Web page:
(Just wanted to get Arnold the Pig and the train into the story.)

Hooterville is not to be confused with Whoville, where the Whos live (Horton Hears a Who!).

Hoot mon! The stereotypical Scots (or possibly “junk Scots”) exclamation. From OED2:

Sc. and north. dial.  An ejaculation expressing dissatisfaction with, or impatient and somewhat contemptuous dismissal of, a statement or notion: nearly synonymous with tut!, with which also it appears to be combined in the more emphatic hoot toot (hout tout, hut tut). [variants hout, hut, hoots, houts, huts] [first cite 1681]

Etymology:  Apparently a natural utterance of objection or repulsion, there being parallel forms in many languages: e.g. Swedish hut begone, used in taking one up sharply, Welsh hwt off! away!, Irish ut out! pshaw!, Gaelic ut! ut! interj. of disapprobation or dislike. [That’s three Celtic languages plus Swedish.]

Two movies plus a song:

Hoot Mon! is a 1919 American silent comedy film featuring Stan Laurel. (Wikipedia link)

Hoots Mon! is a 1940 British comedy film directed by Roy William Neill and starring Max Miller, Florence Desmond and Hal Walters. It follows an English comedian who attempts his luck on the Scottish stage, and develops a rivalry with a local performer. (Wikipedia link)

“Hoots Mon” is a song written by Harry Robinson, and performed by Lord Rockingham’s XI. It was a number-one hit single for three weeks in 1958 on the UK Singles Chart. It is based on the old Scottish folk song “A Hundred Pipers”. It was also one of the first rock and roll songs to feature the Hammond organ, which would become popular in rock and roll music the following year with Dave Cortez’s “The Happy Organ”.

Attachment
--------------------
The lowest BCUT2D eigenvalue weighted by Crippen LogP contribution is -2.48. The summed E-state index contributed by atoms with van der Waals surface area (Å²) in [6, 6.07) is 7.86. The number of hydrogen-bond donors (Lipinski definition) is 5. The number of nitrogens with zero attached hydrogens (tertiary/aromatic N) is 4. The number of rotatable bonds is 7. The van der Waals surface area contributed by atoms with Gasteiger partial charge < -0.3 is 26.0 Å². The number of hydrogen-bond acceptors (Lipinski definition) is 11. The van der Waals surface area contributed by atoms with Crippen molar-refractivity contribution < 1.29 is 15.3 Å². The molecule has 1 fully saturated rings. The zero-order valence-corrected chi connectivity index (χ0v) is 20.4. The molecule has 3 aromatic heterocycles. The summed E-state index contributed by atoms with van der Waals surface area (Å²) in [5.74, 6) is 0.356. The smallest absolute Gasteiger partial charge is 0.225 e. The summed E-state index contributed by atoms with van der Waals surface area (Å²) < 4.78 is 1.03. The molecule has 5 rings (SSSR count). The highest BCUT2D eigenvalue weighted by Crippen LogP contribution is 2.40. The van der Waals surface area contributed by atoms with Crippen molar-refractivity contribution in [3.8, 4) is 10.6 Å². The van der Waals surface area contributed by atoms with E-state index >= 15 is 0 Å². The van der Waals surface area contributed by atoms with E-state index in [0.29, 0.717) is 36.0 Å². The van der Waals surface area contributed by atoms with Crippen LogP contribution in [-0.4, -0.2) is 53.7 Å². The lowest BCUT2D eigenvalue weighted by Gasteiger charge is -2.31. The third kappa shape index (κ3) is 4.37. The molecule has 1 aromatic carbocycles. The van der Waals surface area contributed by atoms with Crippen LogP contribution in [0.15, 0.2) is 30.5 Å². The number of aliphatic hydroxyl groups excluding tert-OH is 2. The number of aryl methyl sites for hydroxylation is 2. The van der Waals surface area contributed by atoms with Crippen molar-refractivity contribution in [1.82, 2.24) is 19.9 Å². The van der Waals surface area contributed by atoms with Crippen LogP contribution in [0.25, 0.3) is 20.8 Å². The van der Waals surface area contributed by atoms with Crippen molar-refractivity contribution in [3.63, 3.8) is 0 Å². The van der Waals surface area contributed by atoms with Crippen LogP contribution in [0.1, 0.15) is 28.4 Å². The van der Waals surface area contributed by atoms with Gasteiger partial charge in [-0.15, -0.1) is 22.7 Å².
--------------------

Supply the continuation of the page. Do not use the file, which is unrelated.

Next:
The record is mostly instrumental, punctuated by four stereotypical Scottish phrases:
“Och aye”, an exclamation meaning “Yes”
“Hoots mon”, an interjection usually meaning “Hey man!”
“There’s a moose loose aboot this hoose” (“There’s a mouse loose about this house”), a standard cliché highlighting Scots language pronunciation.
“It’s a braw, bricht, moonlicht nicht.” (“It’s a fine, bright moonlit night”)
(Wikipedia link)

Note OED – Wikipedia conflict on the meaning/use.

Negaive polarity hoot. In there with give a damn, care/give a fig for, know squat about, etc., there’s negative polarity NPI hoot. From OED2:

colloq. (orig. U.S.)  The smallest amount or particle; a whit or atom. Chiefly with negative and in phrases to give (also care, matter) two hoots (or a hoot).

Two cites, one showing the ‘small amount’ use, another showing the NPI use:

1878   J. H. Beadle Western Wilds xxxviii. 615,   I got onto my reaper and banged down every hoot of it before Monday night.

1923   R. D. Paine Comrades of Rolling Ocean xii. 214,   I am glad of that even if he did tell me that as a supercargo I wasn’t worth a hoot in hades.

From 1923 on, all the cites are for the NPI.

One Response to “Giving two hoots”

  1. Nancy Friedman Says:

    “Hootlessness” is the state of mind in which you don’t give a hoot about achieving your goals. I wrote about it several years ago: http://nancyfriedman.typepad.com/away_with_words/2007/01/word_of_the_wee.html